Better Business Bureau column
Better Business Bureau

During humanitarian crises like those that have emerged from the recent earthquake in Haiti and political instability in Afghanistan, many people are sympathetic to the victims and want to help them.

Pleas for help come from major charities like the American Red Cross, crowd-sourcing sites set up to benefit individuals, and countless organizations in between. It can be hard to know whether you’re giving to a charity that will help flood victims or an organization that might waste or even steal your donation.

Charities that ask for your money should be transparent about how donations are used. Before you donate, ask the charity what programs and services your money will support, and how much of each dollar is spent on fundraising and other overhead.

Many charities include copies of their annual reports on their websites, and some include an IRS Form 990, which is the charity’s tax return. By looking at those reports, you can get a good idea of where the money goes.

Better Business Bureau has been evaluating charities for most of its 100-year history. Local charities are evaluated by BBB Standards for Charity Accountability, developed by the national Wise Giving Alliance. Reports on more than 14,000 charities are available at, including more than 1,000 reviews of charities in eastern and southwest Missouri and southern Illinois.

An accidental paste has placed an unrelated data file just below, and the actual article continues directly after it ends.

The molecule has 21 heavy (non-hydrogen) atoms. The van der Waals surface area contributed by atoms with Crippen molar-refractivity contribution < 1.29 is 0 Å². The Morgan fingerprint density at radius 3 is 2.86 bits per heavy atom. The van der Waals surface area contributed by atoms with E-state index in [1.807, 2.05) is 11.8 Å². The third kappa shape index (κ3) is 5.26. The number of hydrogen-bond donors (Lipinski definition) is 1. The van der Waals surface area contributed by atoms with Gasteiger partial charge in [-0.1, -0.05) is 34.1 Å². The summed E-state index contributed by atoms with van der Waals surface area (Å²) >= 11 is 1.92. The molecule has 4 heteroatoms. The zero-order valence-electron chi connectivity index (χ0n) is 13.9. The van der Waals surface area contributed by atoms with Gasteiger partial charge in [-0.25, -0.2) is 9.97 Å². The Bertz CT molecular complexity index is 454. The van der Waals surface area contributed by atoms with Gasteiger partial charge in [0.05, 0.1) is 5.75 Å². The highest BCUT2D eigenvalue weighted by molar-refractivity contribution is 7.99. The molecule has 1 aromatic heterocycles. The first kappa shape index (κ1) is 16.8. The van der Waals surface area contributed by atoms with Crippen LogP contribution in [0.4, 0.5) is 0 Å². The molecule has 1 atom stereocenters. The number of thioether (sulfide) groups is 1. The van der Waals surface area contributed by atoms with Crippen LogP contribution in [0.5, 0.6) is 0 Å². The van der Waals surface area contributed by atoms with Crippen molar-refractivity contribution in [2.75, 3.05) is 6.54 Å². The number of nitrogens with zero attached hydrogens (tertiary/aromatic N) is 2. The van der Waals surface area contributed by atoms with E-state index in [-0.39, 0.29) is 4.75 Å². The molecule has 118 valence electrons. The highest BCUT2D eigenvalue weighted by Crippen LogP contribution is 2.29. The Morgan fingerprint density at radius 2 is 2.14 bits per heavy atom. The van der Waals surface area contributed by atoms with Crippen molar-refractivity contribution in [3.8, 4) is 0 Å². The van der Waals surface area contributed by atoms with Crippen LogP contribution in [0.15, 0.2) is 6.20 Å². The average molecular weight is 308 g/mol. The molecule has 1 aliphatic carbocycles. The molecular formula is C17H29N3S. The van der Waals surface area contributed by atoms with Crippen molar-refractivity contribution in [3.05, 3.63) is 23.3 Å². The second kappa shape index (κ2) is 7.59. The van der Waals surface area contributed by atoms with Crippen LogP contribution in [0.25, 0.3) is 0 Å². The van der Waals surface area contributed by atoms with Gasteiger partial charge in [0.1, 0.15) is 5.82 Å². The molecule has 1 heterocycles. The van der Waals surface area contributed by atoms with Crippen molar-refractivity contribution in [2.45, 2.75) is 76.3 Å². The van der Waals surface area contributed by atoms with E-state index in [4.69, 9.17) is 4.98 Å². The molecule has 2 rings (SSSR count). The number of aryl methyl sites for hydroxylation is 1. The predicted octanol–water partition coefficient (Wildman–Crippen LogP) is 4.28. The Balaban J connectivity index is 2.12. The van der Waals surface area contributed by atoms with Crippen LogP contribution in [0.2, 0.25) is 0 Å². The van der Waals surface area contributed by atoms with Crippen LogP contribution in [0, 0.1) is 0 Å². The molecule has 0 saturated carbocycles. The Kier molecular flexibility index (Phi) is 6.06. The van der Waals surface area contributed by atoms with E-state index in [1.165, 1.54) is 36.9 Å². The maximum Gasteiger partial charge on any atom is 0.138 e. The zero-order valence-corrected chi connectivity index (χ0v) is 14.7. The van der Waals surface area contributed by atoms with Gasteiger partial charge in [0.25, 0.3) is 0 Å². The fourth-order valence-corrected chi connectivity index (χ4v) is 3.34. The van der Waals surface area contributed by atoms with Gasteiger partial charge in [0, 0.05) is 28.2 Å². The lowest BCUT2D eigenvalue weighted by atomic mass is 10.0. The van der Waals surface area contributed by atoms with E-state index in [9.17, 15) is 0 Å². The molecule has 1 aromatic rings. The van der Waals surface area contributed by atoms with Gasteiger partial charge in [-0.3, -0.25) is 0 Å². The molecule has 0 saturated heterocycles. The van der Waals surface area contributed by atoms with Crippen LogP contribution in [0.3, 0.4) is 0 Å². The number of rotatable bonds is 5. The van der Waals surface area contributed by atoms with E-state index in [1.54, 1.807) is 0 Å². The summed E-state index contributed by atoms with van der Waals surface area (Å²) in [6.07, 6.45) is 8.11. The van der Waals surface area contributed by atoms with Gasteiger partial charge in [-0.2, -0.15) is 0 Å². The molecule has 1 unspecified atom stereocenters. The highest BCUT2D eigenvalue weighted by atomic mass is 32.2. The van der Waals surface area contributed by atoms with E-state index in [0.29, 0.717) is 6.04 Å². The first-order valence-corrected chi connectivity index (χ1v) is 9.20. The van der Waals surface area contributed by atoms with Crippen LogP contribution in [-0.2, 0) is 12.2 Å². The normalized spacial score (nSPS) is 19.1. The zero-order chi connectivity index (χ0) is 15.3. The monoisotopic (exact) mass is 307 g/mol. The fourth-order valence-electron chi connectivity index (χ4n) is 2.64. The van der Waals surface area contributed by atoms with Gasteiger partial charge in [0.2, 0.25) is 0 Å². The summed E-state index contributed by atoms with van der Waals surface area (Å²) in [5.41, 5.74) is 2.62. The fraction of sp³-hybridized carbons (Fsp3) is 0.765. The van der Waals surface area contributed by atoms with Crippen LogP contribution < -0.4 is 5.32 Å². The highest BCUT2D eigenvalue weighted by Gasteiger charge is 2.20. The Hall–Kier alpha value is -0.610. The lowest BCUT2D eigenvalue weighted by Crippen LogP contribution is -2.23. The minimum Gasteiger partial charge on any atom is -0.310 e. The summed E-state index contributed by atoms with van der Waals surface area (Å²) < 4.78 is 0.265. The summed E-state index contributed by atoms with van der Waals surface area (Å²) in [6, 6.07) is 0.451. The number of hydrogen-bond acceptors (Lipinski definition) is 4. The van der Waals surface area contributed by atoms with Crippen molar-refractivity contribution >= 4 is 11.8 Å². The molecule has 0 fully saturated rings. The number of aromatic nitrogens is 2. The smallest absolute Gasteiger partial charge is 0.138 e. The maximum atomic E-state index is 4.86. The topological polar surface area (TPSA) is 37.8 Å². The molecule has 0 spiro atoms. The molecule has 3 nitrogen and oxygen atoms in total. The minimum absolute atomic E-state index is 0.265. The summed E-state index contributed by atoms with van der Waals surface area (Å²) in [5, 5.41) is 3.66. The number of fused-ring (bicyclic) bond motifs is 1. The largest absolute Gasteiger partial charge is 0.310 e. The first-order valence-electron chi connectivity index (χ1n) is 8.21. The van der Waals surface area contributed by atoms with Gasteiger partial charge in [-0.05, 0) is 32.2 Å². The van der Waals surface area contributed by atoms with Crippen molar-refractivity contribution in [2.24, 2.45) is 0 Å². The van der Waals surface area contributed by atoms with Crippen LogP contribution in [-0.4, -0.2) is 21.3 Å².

Here are a few tips on making donations:

  • Be wary of claims that 100 percent of donations assist victims. All charities have fundraising and administrative costs. Even a credit card donation will involve, at a minimum, a processing fee.
  • Be cautious when giving online to unfamiliar charities. Be wary of spam messages and emails that claim to link to a relief organization. After recent natural disasters, many websites and organizations that were created overnight allegedly to help victims turned out to be scams.
  • Find out if the charity has a presence in the impacted areas. Unless the charity already has staff in the affected areas, it may be difficult to get new aid workers into the area to provide assistance. See if the charity’s website clearly describes what they can do to address victims’ needs.
  • Find out if the charity is providing direct aid or raising money for other groups. You may want to avoid the middleman and give directly to charities that are working in the region. Check out the ultimate recipients of the donations to ensure that the organizations are equipped to effectively provide aid.
  • Gifts of clothing, food or other in-kind donations may not be appropriate. Unless the organization has the staff and infrastructure to distribute such aid, the donations may be more of a burden than a help. Ask the charity about their transportation and distribution plans. Be wary of those who are not experienced in refugee relief.
  • Be cautious about crowdfunding. These sites do very little to check out the individuals seeking funds after a disaster, and donors may not be able to verify whether the organization or individual seeking funds is trustworthy.
  • Check out a charity at or by calling 417-862-4222.

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